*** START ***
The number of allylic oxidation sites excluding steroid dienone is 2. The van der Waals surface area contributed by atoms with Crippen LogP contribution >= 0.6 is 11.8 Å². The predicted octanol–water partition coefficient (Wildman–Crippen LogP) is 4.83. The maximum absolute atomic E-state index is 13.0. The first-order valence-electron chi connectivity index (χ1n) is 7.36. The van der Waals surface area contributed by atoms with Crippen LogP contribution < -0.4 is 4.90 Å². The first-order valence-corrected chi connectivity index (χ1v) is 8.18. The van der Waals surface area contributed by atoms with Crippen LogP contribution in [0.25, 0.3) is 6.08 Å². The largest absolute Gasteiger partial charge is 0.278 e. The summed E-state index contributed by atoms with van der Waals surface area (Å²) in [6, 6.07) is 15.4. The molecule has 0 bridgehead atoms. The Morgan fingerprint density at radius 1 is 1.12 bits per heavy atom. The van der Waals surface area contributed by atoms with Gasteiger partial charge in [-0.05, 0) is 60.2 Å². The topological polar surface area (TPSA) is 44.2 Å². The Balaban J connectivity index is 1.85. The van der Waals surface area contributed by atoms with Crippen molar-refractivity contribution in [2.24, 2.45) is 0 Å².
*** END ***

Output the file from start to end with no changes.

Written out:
The number of allylic oxidation sites excluding steroid dienone is 2. The van der Waals surface area contributed by atoms with Crippen LogP contribution >= 0.6 is 11.8 Å². The predicted octanol–water partition coefficient (Wildman–Crippen LogP) is 4.83. The maximum absolute atomic E-state index is 13.0. The first-order valence-electron chi connectivity index (χ1n) is 7.36. The van der Waals surface area contributed by atoms with Crippen LogP contribution < -0.4 is 4.90 Å². The first-order valence-corrected chi connectivity index (χ1v) is 8.18. The van der Waals surface area contributed by atoms with Crippen LogP contribution in [0.25, 0.3) is 6.08 Å². The largest absolute Gasteiger partial charge is 0.278 e. The summed E-state index contributed by atoms with van der Waals surface area (Å²) in [6, 6.07) is 15.4. The molecule has 0 bridgehead atoms. The Morgan fingerprint density at radius 1 is 1.12 bits per heavy atom. The van der Waals surface area contributed by atoms with Gasteiger partial charge in [-0.05, 0) is 60.2 Å². The topological polar surface area (TPSA) is 44.2 Å². The Balaban J connectivity index is 1.85. The van der Waals surface area contributed by atoms with Crippen molar-refractivity contribution in [2.24, 2.45) is 0 Å².